Bottom Line: Therefore, surface lipophosphoglycans may play an important role in the preferential agglutination of pathogenic amebas by Con A.Intrahepatic challenge of animals after administration of an isotype-matched control antibody or without treatment led to the development of a liver abscess in all cases, whereas 11 out of 12 animals immunized with the EH5 antibody developed no liver abscess.Our results demonstrate the importance and, for the first time, the protective capacity of glycan antigens on the surface of the amebas.

View Article: PubMed Central - PubMed

Affiliation: Institute for Specific Prophylaxis and Tropical Medicine, A-1095 Vienna, Austria.

ABSTRACT
A panel of monoclonal antibodies was raised from mice immunized with a membrane preparation from Entamoeba histolytica, the pathogenic species causing invasive amebiasis in humans. Antibody EH5 gave a polydisperse band in immunoblots from membrane preparations from different E. histolytica strains, and a much weaker signal from two strains of the nonpathogenic species Entamoeba dispar. Although the exact chemical structure of the EH5 antigen is not yet known, the ability of the antigen to be metabolically radiolabeled with [32P]phosphate or [3H]glucose, its sensitivity to digestion by mild acid and phosphatidylinositol-specific phospholipase C, and its specific extraction from E. histolytica trophozoites by a method used to prepare lipophosphoglycans from Leishmania showed that it could be classified as an amebal lipophosphoglycan. Confocal immunofluorescence and immunogold labeling of trophozoites localized the antigen on the outer face of the plasma membrane and on the inner face of internal vesicle membranes. Antibody EH5 strongly agglutinated amebas in a similar way to concanavalin A (Con A), and Con A bound to immunoaffinity-purified EH5 antigen. Therefore, surface lipophosphoglycans may play an important role in the preferential agglutination of pathogenic amebas by Con A. The protective ability of antibody EH5 was tested in a passive immunization experiment in a severe combined immunodeficient (SCID) mouse model. Intrahepatic challenge of animals after administration of an isotype-matched control antibody or without treatment led to the development of a liver abscess in all cases, whereas 11 out of 12 animals immunized with the EH5 antibody developed no liver abscess. Our results demonstrate the importance and, for the first time, the protective capacity of glycan antigens on the surface of the amebas.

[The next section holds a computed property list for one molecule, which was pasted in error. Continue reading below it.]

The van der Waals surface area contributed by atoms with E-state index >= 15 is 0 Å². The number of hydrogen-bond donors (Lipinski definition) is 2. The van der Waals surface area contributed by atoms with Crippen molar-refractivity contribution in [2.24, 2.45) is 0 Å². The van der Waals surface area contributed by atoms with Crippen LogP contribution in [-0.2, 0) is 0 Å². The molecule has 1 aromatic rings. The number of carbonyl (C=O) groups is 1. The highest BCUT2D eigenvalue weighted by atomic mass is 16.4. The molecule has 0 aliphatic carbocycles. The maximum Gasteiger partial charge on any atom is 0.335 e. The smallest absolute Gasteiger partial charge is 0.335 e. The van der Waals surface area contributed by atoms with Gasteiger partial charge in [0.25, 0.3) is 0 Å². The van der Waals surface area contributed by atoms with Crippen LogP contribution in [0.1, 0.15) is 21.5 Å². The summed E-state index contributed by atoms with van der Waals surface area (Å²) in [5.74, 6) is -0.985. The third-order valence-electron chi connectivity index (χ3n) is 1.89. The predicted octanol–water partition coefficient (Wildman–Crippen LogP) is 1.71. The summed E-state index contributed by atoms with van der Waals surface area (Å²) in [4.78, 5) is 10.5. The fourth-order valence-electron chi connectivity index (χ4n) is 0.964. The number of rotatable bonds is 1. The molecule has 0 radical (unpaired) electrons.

Show MeSH
Related in: MedlinePlus